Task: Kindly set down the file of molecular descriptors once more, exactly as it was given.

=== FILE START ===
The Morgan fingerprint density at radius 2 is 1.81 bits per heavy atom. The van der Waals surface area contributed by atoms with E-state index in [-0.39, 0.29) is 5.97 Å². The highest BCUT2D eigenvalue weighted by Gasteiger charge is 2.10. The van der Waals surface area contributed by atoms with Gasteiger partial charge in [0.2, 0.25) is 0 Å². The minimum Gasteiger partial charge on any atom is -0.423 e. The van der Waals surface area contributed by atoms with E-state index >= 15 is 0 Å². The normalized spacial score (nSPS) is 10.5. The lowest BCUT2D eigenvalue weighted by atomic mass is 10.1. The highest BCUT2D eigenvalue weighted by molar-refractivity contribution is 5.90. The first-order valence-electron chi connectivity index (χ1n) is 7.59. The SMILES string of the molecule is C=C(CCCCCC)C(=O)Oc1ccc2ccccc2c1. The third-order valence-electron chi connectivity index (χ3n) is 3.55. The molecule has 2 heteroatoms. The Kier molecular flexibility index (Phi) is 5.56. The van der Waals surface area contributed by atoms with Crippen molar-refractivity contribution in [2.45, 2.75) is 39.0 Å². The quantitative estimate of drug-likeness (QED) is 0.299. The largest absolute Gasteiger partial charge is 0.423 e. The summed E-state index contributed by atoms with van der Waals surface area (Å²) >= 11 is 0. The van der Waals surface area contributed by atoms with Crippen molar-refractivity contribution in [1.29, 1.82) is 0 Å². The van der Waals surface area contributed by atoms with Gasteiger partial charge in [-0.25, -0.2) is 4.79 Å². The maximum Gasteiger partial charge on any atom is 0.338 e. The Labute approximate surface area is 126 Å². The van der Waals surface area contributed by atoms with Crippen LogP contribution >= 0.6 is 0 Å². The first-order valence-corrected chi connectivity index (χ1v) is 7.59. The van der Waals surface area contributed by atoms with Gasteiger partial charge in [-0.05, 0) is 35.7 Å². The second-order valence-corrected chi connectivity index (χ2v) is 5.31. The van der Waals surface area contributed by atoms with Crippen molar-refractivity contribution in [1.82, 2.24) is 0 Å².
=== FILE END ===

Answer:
The Morgan fingerprint density at radius 2 is 1.81 bits per heavy atom. The van der Waals surface area contributed by atoms with E-state index in [-0.39, 0.29) is 5.97 Å². The highest BCUT2D eigenvalue weighted by Gasteiger charge is 2.10. The van der Waals surface area contributed by atoms with Gasteiger partial charge in [0.2, 0.25) is 0 Å². The minimum Gasteiger partial charge on any atom is -0.423 e. The van der Waals surface area contributed by atoms with E-state index >= 15 is 0 Å². The normalized spacial score (nSPS) is 10.5. The lowest BCUT2D eigenvalue weighted by atomic mass is 10.1. The highest BCUT2D eigenvalue weighted by molar-refractivity contribution is 5.90. The first-order valence-electron chi connectivity index (χ1n) is 7.59. The SMILES string of the molecule is C=C(CCCCCC)C(=O)Oc1ccc2ccccc2c1. The third-order valence-electron chi connectivity index (χ3n) is 3.55. The molecule has 2 heteroatoms. The Kier molecular flexibility index (Phi) is 5.56. The van der Waals surface area contributed by atoms with Crippen molar-refractivity contribution in [2.45, 2.75) is 39.0 Å². The quantitative estimate of drug-likeness (QED) is 0.299. The largest absolute Gasteiger partial charge is 0.423 e. The summed E-state index contributed by atoms with van der Waals surface area (Å²) >= 11 is 0. The van der Waals surface area contributed by atoms with Crippen molar-refractivity contribution in [1.29, 1.82) is 0 Å². The van der Waals surface area contributed by atoms with Gasteiger partial charge in [-0.25, -0.2) is 4.79 Å². The maximum Gasteiger partial charge on any atom is 0.338 e. The Labute approximate surface area is 126 Å². The van der Waals surface area contributed by atoms with Crippen LogP contribution >= 0.6 is 0 Å². The first-order valence-corrected chi connectivity index (χ1v) is 7.59. The van der Waals surface area contributed by atoms with Gasteiger partial charge in [-0.05, 0) is 35.7 Å². The second-order valence-corrected chi connectivity index (χ2v) is 5.31. The van der Waals surface area contributed by atoms with Crippen molar-refractivity contribution in [1.82, 2.24) is 0 Å².